An edition of: WaterAtlas.orgPresented By: Seminole County, USF Water Institute

Water-Related News

Mote and partners receive $3.2 million from DEP to combat harmful algal blooms

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Mote Marine Laboratory & Aquarium, in collaboration with commercial and academic partners, were awarded $3.2 million in grants from the Florida Department of Environmental Protection (DEP) to fund three projects focused on preventing blue-green algal blooms and testing water quality technologies that reduce nutrient pollution levels.

The grants are part of the Innovative Technology Grant Program in the Florida Department of Environmental Protection (DEP), which funds projects that evaluate and implement innovative technologies and solutions to combat algal blooms and nutrient enrichment, restore and preserve Florida water bodies, and implement water quality treatment technologies.

“We know first-hand how devastating Harmful Algae Blooms can be,” said Dr. Michael P. Crosby, Mote President & CEO. “We’re thrilled DEP recognized the important role that Mote plays in the development of new technologies and science-based approaches for mitigating the impacts of HABs to the environment, economy and quality of life in Florida communities and around the world. We’re thankful that the state has remained steadfast in its commitment to utilizing best available science for enhancing water quality in both marine and freshwater ecosystems. Florida has led the U.S. with its continued strategic investments in innovative technologies to detect, prevent, and mitigate harmful algal blooms in the most effective, efficient and environmentally sensitive manner possible.”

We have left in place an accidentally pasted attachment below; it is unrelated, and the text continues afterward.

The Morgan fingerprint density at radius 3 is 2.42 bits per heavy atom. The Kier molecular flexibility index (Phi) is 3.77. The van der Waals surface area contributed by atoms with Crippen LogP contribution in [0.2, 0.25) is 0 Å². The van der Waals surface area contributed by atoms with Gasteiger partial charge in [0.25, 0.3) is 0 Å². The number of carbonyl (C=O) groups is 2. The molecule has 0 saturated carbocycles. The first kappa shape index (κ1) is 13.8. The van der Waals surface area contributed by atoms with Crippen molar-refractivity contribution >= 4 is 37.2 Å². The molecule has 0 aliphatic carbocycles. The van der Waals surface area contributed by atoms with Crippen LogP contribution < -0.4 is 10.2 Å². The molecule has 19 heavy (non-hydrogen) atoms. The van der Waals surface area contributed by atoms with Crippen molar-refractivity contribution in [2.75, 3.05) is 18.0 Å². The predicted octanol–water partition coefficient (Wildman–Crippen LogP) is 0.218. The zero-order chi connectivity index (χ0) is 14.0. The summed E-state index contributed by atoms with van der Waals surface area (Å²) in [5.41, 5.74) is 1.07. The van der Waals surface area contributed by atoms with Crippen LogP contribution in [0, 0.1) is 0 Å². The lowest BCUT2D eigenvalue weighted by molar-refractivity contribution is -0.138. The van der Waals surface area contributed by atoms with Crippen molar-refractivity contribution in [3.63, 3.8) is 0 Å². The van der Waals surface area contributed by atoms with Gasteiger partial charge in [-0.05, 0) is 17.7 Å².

Florida’s beaches and waterways have been severely impacted by toxic algae. Harmful algal blooms (HABs) occur when algae — simple organisms that live in the sea and freshwater — grow out of control while producing toxic or harmful effects on people, fish, shellfish, marine mammals, and birds. There are many kinds of HABs, caused by a variety of algal and cyanobacterial groups with different toxins.

Florida red tide is one of the most commonly known HABs. However, the three projects funded under the Innovative Technology Grant Program look at mitigation and prevention techniques of cyanobacteria, also called blue-green algae, which are another type of HABs affecting Florida’s waterways that is known to be directly influenced by excess nutrients entering waterways.

Blue-green algae are microscopic organisms found naturally in fresh, brackish (combined salt and freshwater), and marine water. Blue green algae blooms are characterized by blue, bright green, brown or red paint-like streaks on the surface of the water, dense scum, or foam that can emit unpleasant odors.

In warm, nutrient-rich (high in phosphorus and nitrogen) environments, cyanobacteria can multiply quickly, creating blooms that spread across the water’s surface. Similar to other HABs like Florida red tide, blue-green algae can produce toxins that harm fish, mammals and people.